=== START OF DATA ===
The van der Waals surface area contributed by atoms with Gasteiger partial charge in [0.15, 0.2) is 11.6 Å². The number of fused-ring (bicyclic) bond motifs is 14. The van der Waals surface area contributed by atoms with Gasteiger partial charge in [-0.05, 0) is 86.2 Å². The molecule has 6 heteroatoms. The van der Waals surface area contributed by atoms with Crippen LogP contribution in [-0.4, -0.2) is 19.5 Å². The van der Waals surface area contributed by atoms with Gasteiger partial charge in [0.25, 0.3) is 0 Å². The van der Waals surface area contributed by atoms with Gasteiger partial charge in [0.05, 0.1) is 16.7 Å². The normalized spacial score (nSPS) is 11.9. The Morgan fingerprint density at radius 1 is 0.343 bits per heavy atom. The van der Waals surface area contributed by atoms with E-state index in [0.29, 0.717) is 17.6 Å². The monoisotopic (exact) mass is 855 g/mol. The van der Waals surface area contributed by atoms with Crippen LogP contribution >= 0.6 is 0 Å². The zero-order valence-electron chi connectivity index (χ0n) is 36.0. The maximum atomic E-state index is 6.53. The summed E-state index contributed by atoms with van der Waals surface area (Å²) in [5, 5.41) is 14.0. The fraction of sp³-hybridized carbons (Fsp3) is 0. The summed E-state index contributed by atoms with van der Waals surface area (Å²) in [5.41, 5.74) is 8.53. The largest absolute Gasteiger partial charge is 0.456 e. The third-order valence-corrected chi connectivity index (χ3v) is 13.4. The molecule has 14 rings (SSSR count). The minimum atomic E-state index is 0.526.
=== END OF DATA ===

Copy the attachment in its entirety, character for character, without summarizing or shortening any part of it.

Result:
The van der Waals surface area contributed by atoms with Gasteiger partial charge in [0.15, 0.2) is 11.6 Å². The number of fused-ring (bicyclic) bond motifs is 14. The van der Waals surface area contributed by atoms with Gasteiger partial charge in [-0.05, 0) is 86.2 Å². The molecule has 6 heteroatoms. The van der Waals surface area contributed by atoms with Crippen LogP contribution in [-0.4, -0.2) is 19.5 Å². The van der Waals surface area contributed by atoms with Gasteiger partial charge in [0.25, 0.3) is 0 Å². The van der Waals surface area contributed by atoms with Gasteiger partial charge in [0.05, 0.1) is 16.7 Å². The normalized spacial score (nSPS) is 11.9. The Morgan fingerprint density at radius 1 is 0.343 bits per heavy atom. The van der Waals surface area contributed by atoms with E-state index in [0.29, 0.717) is 17.6 Å². The monoisotopic (exact) mass is 855 g/mol. The van der Waals surface area contributed by atoms with Crippen LogP contribution >= 0.6 is 0 Å². The zero-order valence-electron chi connectivity index (χ0n) is 36.0. The maximum atomic E-state index is 6.53. The summed E-state index contributed by atoms with van der Waals surface area (Å²) in [5, 5.41) is 14.0. The fraction of sp³-hybridized carbons (Fsp3) is 0. The summed E-state index contributed by atoms with van der Waals surface area (Å²) in [5.41, 5.74) is 8.53. The largest absolute Gasteiger partial charge is 0.456 e. The third-order valence-corrected chi connectivity index (χ3v) is 13.4. The molecule has 14 rings (SSSR count). The minimum atomic E-state index is 0.526.